The Left Sees the Koch Brothers Everywhere

The left's ongoing obsession with the private activities of its political opponents is unhealthy for the democratic process.

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The New Yorker's Jane Mayer seems to be obsessed with Charles and David Koch, the billionaire brothers whose Koch Industries is among the nation's largest privately-held corporations. Philanthropists both, the Koch's considerable charitable activities in support of free minds and free markets have put them directly into the left's crosshairs, making them a bête noire during much of the Obama presidency.

Mayer has been right along side, chronicling the Koch's activities with an intense scrutiny usually reserved for elected officials and movies stars. Her interest, whether sparked by a desire to please the left, to curry favor with the Obama administration, or to develop material for a new book means that little they do escapes her gaze—even if she has to reach to make a connection.

[ Check out our editorial cartoons on President Obama.]

Last week for instance, Mayer blogged about a Politico story concerning the Washington Free Beacon, a new online publication headed up by two Weekly Standard alumni, Michael Goldfarb and Matthew Continetti.

Goldfarb told Politico the publication and its parent group, the Center for American Freedom will have a budget of "several million dollars," and intends to compete in the online space currently dominated by the Center for American Progress, Talking Points Memo, and other left-wing groups and web sites. He declined, however, to identify its backers, leading some—apparently including Mayer—to conclude that the Kochs must be connected somehow to the project and producing this odd turn of phrase in Mayer's blog (emphasis mine):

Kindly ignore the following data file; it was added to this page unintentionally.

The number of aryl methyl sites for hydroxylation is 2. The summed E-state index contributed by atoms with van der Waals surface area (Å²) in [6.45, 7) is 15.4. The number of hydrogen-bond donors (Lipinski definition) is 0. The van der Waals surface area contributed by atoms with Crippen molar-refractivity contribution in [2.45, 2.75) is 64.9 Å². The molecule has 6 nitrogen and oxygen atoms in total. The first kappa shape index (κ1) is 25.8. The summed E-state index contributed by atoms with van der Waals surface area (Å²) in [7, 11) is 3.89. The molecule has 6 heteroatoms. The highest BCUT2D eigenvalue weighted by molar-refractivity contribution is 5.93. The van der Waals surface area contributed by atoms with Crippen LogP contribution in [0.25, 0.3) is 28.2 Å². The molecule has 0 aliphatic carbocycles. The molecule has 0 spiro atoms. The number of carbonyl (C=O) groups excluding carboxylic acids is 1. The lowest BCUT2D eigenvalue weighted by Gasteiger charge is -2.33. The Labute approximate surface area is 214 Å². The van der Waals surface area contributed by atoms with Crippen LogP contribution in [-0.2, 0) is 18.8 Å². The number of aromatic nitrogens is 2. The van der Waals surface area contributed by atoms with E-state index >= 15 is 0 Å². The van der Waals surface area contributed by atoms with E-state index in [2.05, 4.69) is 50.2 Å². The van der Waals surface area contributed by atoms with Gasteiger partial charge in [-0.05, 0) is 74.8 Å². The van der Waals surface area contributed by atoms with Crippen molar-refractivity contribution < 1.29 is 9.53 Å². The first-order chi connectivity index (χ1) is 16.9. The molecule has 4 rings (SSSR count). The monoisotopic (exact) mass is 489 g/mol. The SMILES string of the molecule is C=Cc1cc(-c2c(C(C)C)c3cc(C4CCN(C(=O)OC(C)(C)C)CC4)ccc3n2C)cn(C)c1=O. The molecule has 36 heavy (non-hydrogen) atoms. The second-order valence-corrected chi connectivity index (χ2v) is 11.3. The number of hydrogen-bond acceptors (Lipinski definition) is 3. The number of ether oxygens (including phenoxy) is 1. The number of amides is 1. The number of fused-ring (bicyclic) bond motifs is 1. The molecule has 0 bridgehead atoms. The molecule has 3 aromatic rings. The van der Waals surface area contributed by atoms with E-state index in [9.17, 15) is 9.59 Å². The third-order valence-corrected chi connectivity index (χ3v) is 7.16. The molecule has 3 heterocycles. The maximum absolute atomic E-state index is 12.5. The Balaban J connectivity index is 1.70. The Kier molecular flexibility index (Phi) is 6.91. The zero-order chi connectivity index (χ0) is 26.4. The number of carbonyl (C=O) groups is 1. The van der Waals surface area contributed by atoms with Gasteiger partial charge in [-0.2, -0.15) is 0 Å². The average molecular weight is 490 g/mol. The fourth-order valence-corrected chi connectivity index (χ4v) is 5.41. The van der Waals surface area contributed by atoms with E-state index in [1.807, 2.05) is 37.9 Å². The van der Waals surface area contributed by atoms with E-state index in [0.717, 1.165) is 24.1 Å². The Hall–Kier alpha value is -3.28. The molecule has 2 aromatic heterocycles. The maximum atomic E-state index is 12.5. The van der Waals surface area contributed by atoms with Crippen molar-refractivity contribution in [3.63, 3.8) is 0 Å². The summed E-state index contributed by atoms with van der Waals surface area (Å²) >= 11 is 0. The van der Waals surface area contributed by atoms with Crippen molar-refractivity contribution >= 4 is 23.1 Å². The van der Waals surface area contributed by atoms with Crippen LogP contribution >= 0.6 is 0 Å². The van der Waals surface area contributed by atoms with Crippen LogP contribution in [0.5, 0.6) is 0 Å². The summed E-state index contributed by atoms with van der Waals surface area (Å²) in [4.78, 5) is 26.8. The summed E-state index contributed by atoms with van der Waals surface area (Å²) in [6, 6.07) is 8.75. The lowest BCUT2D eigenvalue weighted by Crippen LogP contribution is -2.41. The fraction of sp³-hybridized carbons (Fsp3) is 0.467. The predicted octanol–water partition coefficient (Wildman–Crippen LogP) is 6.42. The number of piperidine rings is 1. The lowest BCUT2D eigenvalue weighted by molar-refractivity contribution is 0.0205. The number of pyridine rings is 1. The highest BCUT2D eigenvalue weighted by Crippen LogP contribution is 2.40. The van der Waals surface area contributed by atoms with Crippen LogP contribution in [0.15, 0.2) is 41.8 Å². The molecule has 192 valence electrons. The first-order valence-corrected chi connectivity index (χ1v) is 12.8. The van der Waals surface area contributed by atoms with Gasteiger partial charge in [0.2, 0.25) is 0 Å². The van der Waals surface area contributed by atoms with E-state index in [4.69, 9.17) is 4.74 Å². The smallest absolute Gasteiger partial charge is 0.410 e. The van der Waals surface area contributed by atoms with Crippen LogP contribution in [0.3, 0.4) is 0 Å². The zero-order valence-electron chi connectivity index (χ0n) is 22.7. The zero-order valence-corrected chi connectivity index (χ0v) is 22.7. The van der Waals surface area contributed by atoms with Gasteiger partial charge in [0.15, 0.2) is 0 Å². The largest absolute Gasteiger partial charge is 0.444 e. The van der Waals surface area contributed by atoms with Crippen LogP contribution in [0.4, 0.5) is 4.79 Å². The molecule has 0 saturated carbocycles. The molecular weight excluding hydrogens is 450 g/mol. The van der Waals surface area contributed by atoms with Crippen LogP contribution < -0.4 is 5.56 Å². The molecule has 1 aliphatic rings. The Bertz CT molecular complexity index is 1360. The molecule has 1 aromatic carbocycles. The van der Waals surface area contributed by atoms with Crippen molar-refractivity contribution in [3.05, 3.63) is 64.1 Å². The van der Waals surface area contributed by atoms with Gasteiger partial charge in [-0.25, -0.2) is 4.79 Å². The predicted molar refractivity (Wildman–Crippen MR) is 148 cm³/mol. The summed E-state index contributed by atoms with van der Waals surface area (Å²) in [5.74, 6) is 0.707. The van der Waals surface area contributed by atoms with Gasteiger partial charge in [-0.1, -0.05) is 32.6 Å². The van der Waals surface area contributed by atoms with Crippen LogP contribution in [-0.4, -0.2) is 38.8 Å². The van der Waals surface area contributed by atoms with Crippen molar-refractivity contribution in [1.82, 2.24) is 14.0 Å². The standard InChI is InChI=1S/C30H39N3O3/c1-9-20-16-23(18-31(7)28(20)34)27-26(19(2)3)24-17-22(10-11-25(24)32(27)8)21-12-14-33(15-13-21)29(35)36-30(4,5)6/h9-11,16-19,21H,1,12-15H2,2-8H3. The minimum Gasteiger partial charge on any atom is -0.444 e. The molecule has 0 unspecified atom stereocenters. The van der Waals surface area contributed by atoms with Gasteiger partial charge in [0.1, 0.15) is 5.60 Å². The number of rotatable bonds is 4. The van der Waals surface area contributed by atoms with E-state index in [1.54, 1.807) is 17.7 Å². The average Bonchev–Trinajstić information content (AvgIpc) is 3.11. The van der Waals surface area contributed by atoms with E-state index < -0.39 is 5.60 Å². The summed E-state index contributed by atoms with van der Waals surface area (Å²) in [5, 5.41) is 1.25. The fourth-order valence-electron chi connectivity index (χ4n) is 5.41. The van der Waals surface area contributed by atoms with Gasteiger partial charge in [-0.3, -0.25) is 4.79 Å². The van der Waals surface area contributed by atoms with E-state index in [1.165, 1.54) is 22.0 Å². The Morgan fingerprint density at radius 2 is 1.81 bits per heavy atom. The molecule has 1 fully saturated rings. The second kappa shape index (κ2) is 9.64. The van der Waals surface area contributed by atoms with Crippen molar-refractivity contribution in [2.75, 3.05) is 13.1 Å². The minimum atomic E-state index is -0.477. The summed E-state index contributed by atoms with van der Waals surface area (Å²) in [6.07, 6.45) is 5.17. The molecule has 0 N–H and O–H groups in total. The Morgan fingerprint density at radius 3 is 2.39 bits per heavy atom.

A corporate spokesman for the Kochs, however, issued a preemptive denial, asserting that 'contrary to unfounded speculation by Politico and others, neither Charles Koch nor David Koch, nor any Koch company has provided funding to or has any involvement with the Center for American Freedom.'

[ Read Peter Roff on Charles G. Koch.]

In her zeal to connect the dots and get the Kochs into the story Mayer, seems to have overlooked the fact that the statement was not "preemptive"; it was issued only after the original story appeared in Politico, a person close to the issue told me. The story was edited after publication to reflect the company's response even though no note of the change appears on the web site.

It is not the case that all things anti-Obama lead back to the Kochs just as it is the case that all things pro-Obama do not lead back to George Soros. The effort to make it so smacks of the Saul Alinsky strategy of identifying a target, "freezing it," and making it out to be a demon in order to rally the interests and activities of one's own side although, in fairness, Alinsky seems to be a fan of demons.

The left's ongoing obsession with the private activities of its political opponents is unhealthy for the democratic process. It verges on the paranoid streak in American politics, which does not only exist on the right. The way those like Mayer use their positions as so-called guardians of democracy to manipulate the political debate is disheartening and discrediting to the art and science of journalism.